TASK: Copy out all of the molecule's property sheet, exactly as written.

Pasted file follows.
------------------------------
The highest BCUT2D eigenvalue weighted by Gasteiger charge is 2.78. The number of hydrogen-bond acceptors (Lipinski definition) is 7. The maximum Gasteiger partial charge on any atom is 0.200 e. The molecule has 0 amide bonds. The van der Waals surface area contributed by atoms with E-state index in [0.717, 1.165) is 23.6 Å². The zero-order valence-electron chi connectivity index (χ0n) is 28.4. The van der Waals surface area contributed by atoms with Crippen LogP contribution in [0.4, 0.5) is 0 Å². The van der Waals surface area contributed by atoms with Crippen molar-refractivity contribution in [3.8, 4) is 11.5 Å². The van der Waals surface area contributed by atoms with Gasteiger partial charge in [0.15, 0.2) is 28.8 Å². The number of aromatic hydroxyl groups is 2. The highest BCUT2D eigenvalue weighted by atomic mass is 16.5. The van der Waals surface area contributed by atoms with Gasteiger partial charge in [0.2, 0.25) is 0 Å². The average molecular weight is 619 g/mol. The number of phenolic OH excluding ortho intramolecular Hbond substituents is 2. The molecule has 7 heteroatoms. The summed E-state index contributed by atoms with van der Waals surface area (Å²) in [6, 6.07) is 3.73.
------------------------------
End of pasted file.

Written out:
The highest BCUT2D eigenvalue weighted by Gasteiger charge is 2.78. The number of hydrogen-bond acceptors (Lipinski definition) is 7. The maximum Gasteiger partial charge on any atom is 0.200 e. The molecule has 0 amide bonds. The van der Waals surface area contributed by atoms with E-state index in [0.717, 1.165) is 23.6 Å². The zero-order valence-electron chi connectivity index (χ0n) is 28.4. The van der Waals surface area contributed by atoms with Crippen LogP contribution in [0.4, 0.5) is 0 Å². The van der Waals surface area contributed by atoms with Crippen molar-refractivity contribution in [3.8, 4) is 11.5 Å². The van der Waals surface area contributed by atoms with Gasteiger partial charge in [0.15, 0.2) is 28.8 Å². The number of aromatic hydroxyl groups is 2. The highest BCUT2D eigenvalue weighted by atomic mass is 16.5. The van der Waals surface area contributed by atoms with Gasteiger partial charge in [0.2, 0.25) is 0 Å². The average molecular weight is 619 g/mol. The number of phenolic OH excluding ortho intramolecular Hbond substituents is 2. The molecule has 7 heteroatoms. The summed E-state index contributed by atoms with van der Waals surface area (Å²) in [6, 6.07) is 3.73.